LAS VEGAS—Allow me to preface this by saying this is my opinion and not that of TechHive or PCWorld as whole, since I was the only editor there and Tuesday was the first day of the show.
With that out of the way, it will be hard to top the product demo that Meridian Audio put on for me yesterday. Meridian has an impressive track record for developing high-resolution audio-encoding technology. It developed one of the two mandatory codecs used in Blu-ray discs (they licensed the technology that became Dolby Pro HD), and they developed the codec used in SACD (Super Audio Compact Disc). To my ears, its MQA technology is even more impressive—and not just because of the sound quality.
MP3s became a thing because early broadband was extremely slow and MP3s could pack a lot of music into little tiny files that were easily shared. When online streaming services came along, they also adopted the MP3 format. It doesn’t consume a lot of bandwidth, and people were already accustomed to the audio quality. The smaller the stream, the less bandwidth the service provider has to pay out. Back on the consumer front, convenience trumped quality for a lot of people, and they soon forgot there was anything more.
Today’s broadband is fast (although not as fast in the U.S. as it should be, but that’s another story). And some premium music-streaming services—such as Tidal—are streaming CD-quality music over the Internet. But the file sizes for true high-resolution music (24-bit, 96kHz and higher) are just too big to stream at a reasonable cost. This is where Merdian’s MQA comes in.
With MQA, the record label can go back to the recording artist’s original studio-master recording and losslessly encode it to a file that’s no larger than that of a compact disc. So what you hear on your home stereo or on your digital media player is of the exact same quality as what the artist heard in the studio when he or she created it.
This is a good time to let you know that MQA is an acronym for Master Quality Authenticated. I’ve already explained the “master quality” bit; “authenticated” comes from a sort of digital fingerprint that’s embedded in the file. When you play the file back on an MQA-certified digital-to-analog converter, an LED will glow to provide confirmation that the artist, the recording engineer, or the producer have verified that what you’re listening to was sourced from the studio-master recording.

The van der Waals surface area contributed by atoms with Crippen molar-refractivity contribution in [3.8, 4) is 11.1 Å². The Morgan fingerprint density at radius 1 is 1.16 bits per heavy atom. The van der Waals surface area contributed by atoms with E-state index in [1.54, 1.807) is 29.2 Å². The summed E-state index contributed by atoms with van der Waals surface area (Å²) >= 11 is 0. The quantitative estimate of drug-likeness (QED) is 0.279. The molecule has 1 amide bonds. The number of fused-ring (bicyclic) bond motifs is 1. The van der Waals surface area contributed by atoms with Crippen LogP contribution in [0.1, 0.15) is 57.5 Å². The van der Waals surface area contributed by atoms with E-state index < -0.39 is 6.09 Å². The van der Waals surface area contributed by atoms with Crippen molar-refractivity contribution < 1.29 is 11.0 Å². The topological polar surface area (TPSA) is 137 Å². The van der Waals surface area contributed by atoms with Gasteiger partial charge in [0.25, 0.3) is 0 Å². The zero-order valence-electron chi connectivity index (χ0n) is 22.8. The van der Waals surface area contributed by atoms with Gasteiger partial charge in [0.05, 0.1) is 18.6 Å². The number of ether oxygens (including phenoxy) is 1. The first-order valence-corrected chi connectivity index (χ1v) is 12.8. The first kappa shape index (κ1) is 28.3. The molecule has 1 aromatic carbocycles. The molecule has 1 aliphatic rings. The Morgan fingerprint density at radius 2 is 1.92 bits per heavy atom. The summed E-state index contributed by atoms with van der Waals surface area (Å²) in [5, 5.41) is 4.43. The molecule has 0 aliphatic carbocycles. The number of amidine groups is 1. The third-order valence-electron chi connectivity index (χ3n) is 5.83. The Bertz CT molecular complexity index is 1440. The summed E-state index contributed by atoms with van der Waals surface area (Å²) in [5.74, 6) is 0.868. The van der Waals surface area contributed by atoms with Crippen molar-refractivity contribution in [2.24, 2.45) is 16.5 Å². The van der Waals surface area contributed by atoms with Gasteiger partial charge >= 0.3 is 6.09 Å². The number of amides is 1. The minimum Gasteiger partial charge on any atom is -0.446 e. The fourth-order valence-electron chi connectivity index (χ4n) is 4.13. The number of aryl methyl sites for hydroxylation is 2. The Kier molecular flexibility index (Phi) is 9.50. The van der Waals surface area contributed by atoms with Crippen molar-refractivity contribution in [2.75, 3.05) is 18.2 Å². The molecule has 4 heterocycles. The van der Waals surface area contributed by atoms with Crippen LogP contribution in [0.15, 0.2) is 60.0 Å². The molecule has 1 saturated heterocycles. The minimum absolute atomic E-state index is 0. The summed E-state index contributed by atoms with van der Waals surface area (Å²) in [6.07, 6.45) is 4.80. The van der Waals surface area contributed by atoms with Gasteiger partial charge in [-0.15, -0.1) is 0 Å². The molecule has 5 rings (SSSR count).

And that leads up to my next point: You’ll obviously need an MQA decoder to hear the studio-master recordings, but that decoder can exist in either hardware or in software (provided there’s a processor with enough horsepower to run it). MQA, however, is also backward compatible. Play the file on something that doesn’t have an MQA decoder, and you’ll get at least CD-quality audio. During my demo, Meridian spokesperson Spencer Chrislu cheekily suggested that he thought it might actually be a little better than CD quality.
Chrislu demoed the system for me at the Venetian, where all the high-end audio vendors hawk their wares in large, well-isolated suites. I sat on a couch in front of a pair of very high-end speakers and asked to hear tracks from two of my favorite recording artists: Dire Straits and Steely Dan. I expected to hear more detail and better separation in the guitar, drums (especially the cymbals and high hat), and I did. I heard guitar parts in “Sultans of Swing” that I never knew existed. And the decay in some of the bass lines in “Gaucho” shocked me; I’d never known those notes lasted as long as they did.
But what really knocked me out was the quality of the vocals. I don’t know a better way to explain it than to say it was like hearing human beings sing after listening to robots. There was such an emotional aspect to it than when Chrislu asked me what I thought at the end of the demo, I actually got choked up and couldn’t answer him for a moment. Yes, you could say I was verklemp.
Okay, I saved the best part for last. DACs with MQA decoders shouldn’t cost and a leg. Chrislu showed me Meridian’s own Explorer2 USB DAC that will sell for $300. And I have an appointment with Pure (a division of Imagination Technology) to hear a demo of its Caskeid multi-room audio technology. Caskeid is the first multi-channel audio system to support MQA. Meridian Audio chairman and co-founder Bob Stuart says Caskeid “is the only wireless multiroom synchronization technology out there that truly offers a platform for high-quality audio.” Pure sells some speakers with Caskeid technology, but the company also licenses Caskeid to other manufacturers.
I wouldn’t expect components that cost a few hundred bucks to deliver the same performance as systems that cost tens of thousands of dollars, but the point of diminishing returns sets in rapidly with audio gear. You can get some very high-quality products these days without spending a ton of money. I’m very much looking forward to hearing what Pure has to offer. And Chrislu said he would send TechHive a Meridian Explorer2 USB DAC for review as well. Stay tuned.